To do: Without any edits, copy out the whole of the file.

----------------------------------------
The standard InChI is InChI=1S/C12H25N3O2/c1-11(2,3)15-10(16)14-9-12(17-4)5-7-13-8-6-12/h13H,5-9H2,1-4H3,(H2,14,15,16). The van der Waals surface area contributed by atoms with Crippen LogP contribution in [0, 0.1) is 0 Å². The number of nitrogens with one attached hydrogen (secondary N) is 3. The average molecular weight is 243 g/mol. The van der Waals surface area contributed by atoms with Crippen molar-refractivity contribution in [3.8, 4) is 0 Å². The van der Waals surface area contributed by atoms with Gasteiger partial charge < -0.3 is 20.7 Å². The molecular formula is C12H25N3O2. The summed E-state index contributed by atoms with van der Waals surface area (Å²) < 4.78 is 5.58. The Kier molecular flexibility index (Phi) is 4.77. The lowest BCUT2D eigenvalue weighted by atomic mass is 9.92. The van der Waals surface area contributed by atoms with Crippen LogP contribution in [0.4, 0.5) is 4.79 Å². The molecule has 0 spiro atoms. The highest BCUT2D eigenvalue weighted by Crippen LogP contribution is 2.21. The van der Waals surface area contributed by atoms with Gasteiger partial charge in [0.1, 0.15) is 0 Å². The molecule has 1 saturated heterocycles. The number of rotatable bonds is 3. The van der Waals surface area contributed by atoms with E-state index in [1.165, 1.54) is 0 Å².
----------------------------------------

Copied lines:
The standard InChI is InChI=1S/C12H25N3O2/c1-11(2,3)15-10(16)14-9-12(17-4)5-7-13-8-6-12/h13H,5-9H2,1-4H3,(H2,14,15,16). The van der Waals surface area contributed by atoms with Crippen LogP contribution in [0, 0.1) is 0 Å². The number of nitrogens with one attached hydrogen (secondary N) is 3. The average molecular weight is 243 g/mol. The van der Waals surface area contributed by atoms with Crippen molar-refractivity contribution in [3.8, 4) is 0 Å². The van der Waals surface area contributed by atoms with Gasteiger partial charge < -0.3 is 20.7 Å². The molecular formula is C12H25N3O2. The summed E-state index contributed by atoms with van der Waals surface area (Å²) < 4.78 is 5.58. The Kier molecular flexibility index (Phi) is 4.77. The lowest BCUT2D eigenvalue weighted by atomic mass is 9.92. The van der Waals surface area contributed by atoms with Crippen LogP contribution in [0.4, 0.5) is 4.79 Å². The molecule has 0 spiro atoms. The highest BCUT2D eigenvalue weighted by Crippen LogP contribution is 2.21. The van der Waals surface area contributed by atoms with Gasteiger partial charge in [0.1, 0.15) is 0 Å². The molecule has 1 saturated heterocycles. The number of rotatable bonds is 3. The van der Waals surface area contributed by atoms with E-state index in [1.165, 1.54) is 0 Å².